Sherman E Johnson, author of the Introduction and Exegesis of The Gospel According to St. Matthew in The Interpreter’s Bible (Nashville, TN. Abingdon Press, 1951) wrote on the subject: “Matthew and Luke have knowledge of such a story from separate and independent sources. The story first appears in Christian circles which are in close touch with the Jewish tradition. If it arises out of pious speculation, it is nevertheless based on faith in the unlimited power of the one God, not on pagan mythology."

So now we turn to our study in earnest.

Friday, November 27, 2009

1 - The Nativity Under Scrutiny

Suppose you have been assigned to write your own story of the Nativity of Jesus. What do you put into it? What would you leave out? What is your story line or plot? What would be your opening scene?

If those questions were put to any of us, we would most likely tell the story as we heard and saw it performed, or participated in it ourselves in Christmas pageants as children. Then, if we sat down and read the actual Nativity narratives in Matthew and Luke, we would quickly find out how much we had missed. So why not sit down and read the two narratives right now?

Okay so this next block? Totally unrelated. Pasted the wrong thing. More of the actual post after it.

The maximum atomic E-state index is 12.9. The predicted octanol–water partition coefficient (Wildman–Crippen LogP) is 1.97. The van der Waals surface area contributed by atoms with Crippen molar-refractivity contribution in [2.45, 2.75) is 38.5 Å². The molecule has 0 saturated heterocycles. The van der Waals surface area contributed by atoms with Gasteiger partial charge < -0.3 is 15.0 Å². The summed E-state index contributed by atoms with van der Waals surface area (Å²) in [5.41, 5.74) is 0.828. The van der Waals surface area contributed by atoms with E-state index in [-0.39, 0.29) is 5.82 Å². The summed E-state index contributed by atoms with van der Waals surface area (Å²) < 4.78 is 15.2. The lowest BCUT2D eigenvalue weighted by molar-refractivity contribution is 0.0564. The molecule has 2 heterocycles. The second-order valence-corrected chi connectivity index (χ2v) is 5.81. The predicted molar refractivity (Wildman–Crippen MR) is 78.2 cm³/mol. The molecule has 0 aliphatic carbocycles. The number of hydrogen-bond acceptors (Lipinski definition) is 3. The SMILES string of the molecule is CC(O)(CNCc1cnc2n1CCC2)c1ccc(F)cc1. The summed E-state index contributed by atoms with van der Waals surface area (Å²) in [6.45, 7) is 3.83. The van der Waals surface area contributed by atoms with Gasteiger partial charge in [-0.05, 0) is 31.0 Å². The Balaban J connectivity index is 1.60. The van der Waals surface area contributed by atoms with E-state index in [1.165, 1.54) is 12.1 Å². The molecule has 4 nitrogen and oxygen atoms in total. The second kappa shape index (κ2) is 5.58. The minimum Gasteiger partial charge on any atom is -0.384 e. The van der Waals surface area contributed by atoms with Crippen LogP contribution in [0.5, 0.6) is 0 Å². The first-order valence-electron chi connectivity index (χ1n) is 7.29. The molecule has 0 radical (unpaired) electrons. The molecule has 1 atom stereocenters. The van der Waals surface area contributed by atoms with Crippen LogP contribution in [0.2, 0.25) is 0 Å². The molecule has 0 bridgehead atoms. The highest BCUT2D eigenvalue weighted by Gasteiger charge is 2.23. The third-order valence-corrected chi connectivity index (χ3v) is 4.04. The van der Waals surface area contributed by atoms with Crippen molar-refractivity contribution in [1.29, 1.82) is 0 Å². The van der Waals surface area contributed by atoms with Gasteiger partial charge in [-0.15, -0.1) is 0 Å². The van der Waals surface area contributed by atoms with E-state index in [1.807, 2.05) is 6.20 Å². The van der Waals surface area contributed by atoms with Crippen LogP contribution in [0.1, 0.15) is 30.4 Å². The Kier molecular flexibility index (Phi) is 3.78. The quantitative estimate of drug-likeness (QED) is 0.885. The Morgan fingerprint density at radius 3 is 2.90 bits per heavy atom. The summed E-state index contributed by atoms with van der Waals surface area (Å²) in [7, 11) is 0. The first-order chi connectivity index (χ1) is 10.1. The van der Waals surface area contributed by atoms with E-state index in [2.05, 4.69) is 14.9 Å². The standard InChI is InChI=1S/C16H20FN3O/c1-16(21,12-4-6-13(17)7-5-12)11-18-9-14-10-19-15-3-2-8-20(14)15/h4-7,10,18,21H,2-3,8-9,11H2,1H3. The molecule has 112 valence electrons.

Do you see how different they are? Do you see how much our Christmas pageants leave out? Or add? Have you any idea why that is so? And why are Matthew and Luke the only two Gospels - or any other New Testament texts - that have anything at all to say about Jesus’ birth?

Did you notice too that his actual birth was perfectly normal for a human being? As Paul said in Galatians 4:4, he was “born of a woman.” That can happen only in one way. So while the Nativity narratives do describe very briefly that Jesus was born in a very human way, the idea of a virgin birth is just not there. What is there is a virginal conception. And that is where our theological and interpretation difficulties begin.